Maaz Syed Adeeb Maaz Syed Adeeb - 1 month ago 6
JSON Question

JSON.parse on a number as a string doesn't throw error

I believed that this is one of the ways to correctly distinguish an invalid JSON object as string from a valid one



function isValidJson(s) {
try {
JSON.parse(s);
return true;
} catch (e) {
return false;
}
}

console.log(isValidJson(1234)); // true
console.log(isValidJson('1234')); // true
console.log(isValidJson('Is life a valid JSON?')); // false :(
console.log(isValidJson('{"a" : { "b": [1, 2, 3] }}')); // true





This is the most common answer I see, in regards to achieving the distinction. I don't seem to quite understand what is happening here. This snippet actually recognizes numbers and numbers as strings as valid JSON objects. Could anyone throw light on why/how this is happening?

Also, on reading the MDN docs for JSON.parse, I found the reviver method. I wrote a function which seems to work for all scenarios. Would this function actually be the right way?



function isValidJson(s) {
try {
JSON.parse(s, function(k, v) {
if (k === "" && typeof v === "number") {
throw "Invalid JSON";
}
return v;
});
return true;
} catch (e) {
return false;
}
}

console.log(isValidJson(1234)); // false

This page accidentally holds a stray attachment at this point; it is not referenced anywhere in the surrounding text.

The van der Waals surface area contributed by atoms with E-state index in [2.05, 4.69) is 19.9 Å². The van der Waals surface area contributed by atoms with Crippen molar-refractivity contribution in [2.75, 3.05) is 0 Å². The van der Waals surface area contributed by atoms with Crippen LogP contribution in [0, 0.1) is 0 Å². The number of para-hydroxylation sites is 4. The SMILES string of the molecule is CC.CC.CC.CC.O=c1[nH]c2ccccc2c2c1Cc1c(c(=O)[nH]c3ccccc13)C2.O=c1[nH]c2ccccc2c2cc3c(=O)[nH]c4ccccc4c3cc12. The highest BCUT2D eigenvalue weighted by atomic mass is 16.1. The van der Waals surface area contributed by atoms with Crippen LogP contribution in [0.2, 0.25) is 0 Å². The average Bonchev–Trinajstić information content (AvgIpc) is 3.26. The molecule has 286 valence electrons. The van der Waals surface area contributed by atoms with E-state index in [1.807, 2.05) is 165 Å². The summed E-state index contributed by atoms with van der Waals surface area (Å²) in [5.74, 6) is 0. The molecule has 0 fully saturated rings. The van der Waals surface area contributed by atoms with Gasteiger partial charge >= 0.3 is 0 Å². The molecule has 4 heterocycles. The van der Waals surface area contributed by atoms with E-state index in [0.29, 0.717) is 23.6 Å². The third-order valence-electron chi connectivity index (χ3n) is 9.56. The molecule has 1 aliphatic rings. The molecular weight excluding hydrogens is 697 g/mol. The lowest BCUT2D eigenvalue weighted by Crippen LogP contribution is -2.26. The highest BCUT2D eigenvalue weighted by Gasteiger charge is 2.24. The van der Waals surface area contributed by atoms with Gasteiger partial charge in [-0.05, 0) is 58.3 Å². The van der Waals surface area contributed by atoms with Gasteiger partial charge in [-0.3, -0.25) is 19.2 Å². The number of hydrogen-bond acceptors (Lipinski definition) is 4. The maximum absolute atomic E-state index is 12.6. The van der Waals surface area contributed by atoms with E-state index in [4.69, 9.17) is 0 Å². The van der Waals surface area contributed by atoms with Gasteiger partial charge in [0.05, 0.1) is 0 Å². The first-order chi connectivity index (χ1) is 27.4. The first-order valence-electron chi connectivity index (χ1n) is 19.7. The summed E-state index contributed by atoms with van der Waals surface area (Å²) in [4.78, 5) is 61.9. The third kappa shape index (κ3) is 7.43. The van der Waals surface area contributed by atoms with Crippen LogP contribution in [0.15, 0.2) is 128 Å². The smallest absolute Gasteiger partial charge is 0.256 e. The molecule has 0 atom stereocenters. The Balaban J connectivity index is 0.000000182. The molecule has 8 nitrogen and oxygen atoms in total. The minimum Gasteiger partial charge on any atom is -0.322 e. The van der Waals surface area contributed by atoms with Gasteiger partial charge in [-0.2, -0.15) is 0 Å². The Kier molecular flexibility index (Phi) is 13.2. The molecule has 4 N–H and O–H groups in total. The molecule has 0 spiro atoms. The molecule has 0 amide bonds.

console.log(isValidJson('1234')); // false
console.log(isValidJson('Is life a valid JSON?')); // false :(
console.log(isValidJson('{"a" : { "b": [1, 2, 3] }}')); // true





[EDIT] I may have wrongly implied that I'm looking to distinguish valid JSON strings. I meant, valid JSON objects as strings. Edited the question with regards to this.

Answer

I think the case where isValidJsonString(1234) returns true is just Javascript being its usual eager self at turning things into strings at the first opportunity. If you add a check to the function that the argument is actually a string, everything is fine:

function isValidJsonString(s) {
  if (typeof s !== 'string') {
    return false;
  }
  try {
    JSON.parse(s);
    return true;
  } catch (e) {
    return false;
  }
}

The others already work as they should.

This snippet actually recognizes numbers and numbers as strings as valid JSON strings. Could anyone throw light on why/how this is happening?

It is happening because numbers as strings are valid JSON strings.

[EDIT] I may have wrongly implied that I'm looking to distinguish valid JSON strings. I meant, valid JSON objects as strings. Edited the question with regards to this.

Your current method also doesn't do that, it only excludes numbers.

JSON values can be seven different things: object (in {}), array (in []), string (in ""), number, null, false or true. Of these, you exclude only the number.

If you use typeof v !== "object", then accept only objects, arrays and null. Maybe that is what you want, maybe not.

If you only want JSON objects, just check that the first non-whitespace character in your JSON string is a {.

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